Menstrual hygiene management and the SDG context

The coverage of rural sanitation facilities is generally better in Bangladesh. Although water, sanitation and hygiene (WaSH) related information is available in different policies and strategy papers, the coverage of Menstrual Hygiene Management (MHM) friendly WaSH facilities is yet to be measured.

The hygiene situation in Bangladesh

According to Bangladesh National Hygiene Baseline Survey 2014, around one-tenth (rural: 10%, urban: 21%) of adolescents and a quarter of adult women (rural: 10%, urban: 33%) used disposable pads during menstruation. Reusable cloth is more the norm. Among students, a small proportion (10%) said to use disposable pads, more common among urban students (rural: 9%, urban: 21%). Most surveyed households used old cloth (86%), some of whom do not use soap or an improved water source for washing and rinsing and many dry cloth in hidden place.

As many as 40% of surveyed girls reported that they miss school during menstruation and 31% thought that menstrual problems interfere with their school performance. Only 45% of the surveyed schools had toilets accessible for students, a quarter were clean and <5% of schools had separate facilities for girls that offered optimal conditions for menstrual health management. Reasons for poor MHM in the rural area

Menstrual hygiene is a taboo subject; a topic that many women are uncomfortable discussing in public, even in their families. The taboos and rituals surrounding menstruation exclude women and girls from aspects of social and cultural life.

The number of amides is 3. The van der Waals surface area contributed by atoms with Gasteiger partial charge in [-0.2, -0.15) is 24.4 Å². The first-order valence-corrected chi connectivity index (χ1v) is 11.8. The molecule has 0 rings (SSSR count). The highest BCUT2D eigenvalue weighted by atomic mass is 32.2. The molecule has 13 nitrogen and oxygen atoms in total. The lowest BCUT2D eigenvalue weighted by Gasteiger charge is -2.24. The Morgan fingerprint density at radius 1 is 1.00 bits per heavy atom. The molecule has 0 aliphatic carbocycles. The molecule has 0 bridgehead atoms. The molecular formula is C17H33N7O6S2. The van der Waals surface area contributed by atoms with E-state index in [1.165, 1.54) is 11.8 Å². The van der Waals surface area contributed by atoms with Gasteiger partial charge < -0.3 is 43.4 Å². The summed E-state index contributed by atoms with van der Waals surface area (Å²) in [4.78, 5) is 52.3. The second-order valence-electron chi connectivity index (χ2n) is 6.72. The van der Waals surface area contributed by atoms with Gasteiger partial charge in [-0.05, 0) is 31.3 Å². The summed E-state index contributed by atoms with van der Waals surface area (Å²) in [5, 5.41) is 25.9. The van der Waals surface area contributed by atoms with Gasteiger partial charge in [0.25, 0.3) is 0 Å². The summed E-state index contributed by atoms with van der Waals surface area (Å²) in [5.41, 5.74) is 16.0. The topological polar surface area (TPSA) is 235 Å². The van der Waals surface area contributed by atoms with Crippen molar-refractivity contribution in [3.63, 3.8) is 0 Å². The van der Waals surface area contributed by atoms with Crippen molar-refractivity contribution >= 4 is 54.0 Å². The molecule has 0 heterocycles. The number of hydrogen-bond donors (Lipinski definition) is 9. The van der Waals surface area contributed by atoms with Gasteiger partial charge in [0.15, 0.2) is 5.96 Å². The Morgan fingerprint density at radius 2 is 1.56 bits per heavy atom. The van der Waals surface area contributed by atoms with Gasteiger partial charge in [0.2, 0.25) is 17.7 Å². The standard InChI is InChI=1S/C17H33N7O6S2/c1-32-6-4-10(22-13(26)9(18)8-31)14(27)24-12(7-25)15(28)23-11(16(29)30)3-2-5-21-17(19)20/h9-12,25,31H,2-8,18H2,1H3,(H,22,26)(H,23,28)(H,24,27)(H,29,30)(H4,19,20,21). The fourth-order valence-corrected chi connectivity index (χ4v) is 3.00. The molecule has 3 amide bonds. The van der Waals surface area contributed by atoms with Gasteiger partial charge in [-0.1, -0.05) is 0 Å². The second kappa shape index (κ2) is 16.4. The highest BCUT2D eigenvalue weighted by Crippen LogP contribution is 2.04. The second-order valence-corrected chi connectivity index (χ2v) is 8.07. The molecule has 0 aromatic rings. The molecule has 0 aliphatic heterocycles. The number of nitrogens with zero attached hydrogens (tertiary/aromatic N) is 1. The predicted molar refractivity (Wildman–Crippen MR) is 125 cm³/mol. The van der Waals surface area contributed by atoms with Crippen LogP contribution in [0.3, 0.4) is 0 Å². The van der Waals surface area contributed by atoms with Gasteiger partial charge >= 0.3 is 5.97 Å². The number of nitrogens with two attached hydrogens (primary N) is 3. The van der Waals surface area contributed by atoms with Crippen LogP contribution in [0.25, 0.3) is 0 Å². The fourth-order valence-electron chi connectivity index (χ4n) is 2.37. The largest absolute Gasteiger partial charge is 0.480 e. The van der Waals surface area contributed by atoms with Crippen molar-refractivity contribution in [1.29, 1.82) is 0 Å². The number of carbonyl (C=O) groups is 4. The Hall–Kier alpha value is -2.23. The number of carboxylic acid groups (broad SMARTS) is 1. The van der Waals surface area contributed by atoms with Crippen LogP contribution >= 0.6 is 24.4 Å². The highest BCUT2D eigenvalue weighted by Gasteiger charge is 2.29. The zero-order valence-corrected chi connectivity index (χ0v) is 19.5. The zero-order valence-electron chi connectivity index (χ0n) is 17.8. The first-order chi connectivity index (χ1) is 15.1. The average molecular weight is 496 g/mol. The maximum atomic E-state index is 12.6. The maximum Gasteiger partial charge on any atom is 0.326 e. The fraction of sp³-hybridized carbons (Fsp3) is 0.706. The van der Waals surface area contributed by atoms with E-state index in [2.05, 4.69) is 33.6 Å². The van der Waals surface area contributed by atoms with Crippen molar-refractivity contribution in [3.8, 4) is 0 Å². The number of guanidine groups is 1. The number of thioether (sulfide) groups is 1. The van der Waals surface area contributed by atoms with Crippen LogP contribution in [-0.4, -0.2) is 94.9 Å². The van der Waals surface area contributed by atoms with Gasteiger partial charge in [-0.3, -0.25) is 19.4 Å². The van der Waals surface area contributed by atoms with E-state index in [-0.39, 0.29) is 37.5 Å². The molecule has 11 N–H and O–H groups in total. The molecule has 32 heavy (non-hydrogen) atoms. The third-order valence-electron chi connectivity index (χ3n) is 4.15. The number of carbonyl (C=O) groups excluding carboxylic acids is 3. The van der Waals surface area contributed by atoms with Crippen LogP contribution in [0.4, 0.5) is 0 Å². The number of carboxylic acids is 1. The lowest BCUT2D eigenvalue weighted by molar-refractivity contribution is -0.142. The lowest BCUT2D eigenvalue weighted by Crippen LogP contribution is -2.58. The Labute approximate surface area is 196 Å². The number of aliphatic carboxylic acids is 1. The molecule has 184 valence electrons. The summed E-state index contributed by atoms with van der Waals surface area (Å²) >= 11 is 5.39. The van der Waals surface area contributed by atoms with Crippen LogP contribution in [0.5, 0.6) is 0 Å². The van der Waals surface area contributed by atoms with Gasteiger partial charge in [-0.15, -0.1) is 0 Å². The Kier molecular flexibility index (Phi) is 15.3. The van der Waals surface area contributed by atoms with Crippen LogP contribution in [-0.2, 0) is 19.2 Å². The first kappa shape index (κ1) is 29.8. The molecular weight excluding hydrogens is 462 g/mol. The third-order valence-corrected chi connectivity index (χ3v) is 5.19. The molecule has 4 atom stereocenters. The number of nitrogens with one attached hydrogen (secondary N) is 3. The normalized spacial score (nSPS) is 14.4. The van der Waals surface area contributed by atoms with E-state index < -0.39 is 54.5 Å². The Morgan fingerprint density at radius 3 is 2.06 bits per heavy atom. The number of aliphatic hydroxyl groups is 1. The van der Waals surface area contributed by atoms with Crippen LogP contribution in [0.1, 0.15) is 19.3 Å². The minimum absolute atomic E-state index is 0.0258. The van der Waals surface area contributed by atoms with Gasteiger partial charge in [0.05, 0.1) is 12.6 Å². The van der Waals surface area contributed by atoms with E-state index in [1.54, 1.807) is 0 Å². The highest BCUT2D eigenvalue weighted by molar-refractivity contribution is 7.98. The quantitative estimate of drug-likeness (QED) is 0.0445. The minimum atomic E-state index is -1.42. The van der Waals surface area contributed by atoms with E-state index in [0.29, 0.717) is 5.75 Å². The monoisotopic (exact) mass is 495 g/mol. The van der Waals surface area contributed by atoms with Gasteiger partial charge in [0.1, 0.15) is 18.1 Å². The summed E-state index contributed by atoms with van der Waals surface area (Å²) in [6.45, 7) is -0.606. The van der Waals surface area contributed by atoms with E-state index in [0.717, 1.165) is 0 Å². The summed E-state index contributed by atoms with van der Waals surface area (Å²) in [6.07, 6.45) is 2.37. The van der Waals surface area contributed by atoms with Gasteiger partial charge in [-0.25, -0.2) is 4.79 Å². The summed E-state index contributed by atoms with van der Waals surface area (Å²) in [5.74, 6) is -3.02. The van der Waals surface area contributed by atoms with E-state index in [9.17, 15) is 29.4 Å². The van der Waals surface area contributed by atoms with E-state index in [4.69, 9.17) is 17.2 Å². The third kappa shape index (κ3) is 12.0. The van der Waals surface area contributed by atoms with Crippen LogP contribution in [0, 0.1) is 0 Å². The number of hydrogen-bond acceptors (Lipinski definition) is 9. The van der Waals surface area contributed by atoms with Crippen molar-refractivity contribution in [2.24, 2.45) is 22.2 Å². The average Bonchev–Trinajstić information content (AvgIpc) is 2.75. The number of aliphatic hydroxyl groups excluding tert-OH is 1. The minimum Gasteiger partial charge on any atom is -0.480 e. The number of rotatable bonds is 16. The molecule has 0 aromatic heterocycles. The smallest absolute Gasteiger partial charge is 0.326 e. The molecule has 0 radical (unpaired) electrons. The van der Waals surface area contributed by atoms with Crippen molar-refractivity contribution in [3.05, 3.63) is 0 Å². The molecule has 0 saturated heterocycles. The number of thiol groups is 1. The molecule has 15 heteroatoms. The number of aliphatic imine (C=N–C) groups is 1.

The lack of affordable and context specific menstrual hygiene management products in the rural area is a major obstacle for a hygienic practice. The existing products on the market are costly and with that beyond the reach of most of the women in the urban communities.

There is no viable commercially available menstrual hygiene management product like sanitary napkins for the rural population. It is often thought that the lack of financial capacity is a major setback to implement menstrual hygiene issues at the household level in rural area. But in reality situation was found quite to the contrary. Awareness and motivation worked for many households very effectively.

The way forward

Mass awareness is a significant catalyst to influence the greater society and can facilitate the introduction of MHM at the family level. The education of the family members, especially the female members, are vital to make menstrual hygiene at the forefront of discussion.

The Sustainable Development Goals (SDG) offer a great strategy on the journey of development. Unfortunately, menstrual hygiene management is a grey area. There is a dire need of work for a vast portion of the communities. MHM is one of the issues of the action plan under the target of SDG 6. Separate budget allocation by school management for MHM friendly toilets and its maintenance is a must. School girls need to be provided with low cost sanitary pads to help them continue attending school during menstruation. A public private partnership needs to be established to mitigate the whole situation.

The writer is the Director, Research, Planning and Monitoring at Development Organisation of the Rural Poor (DORP). E-mail:


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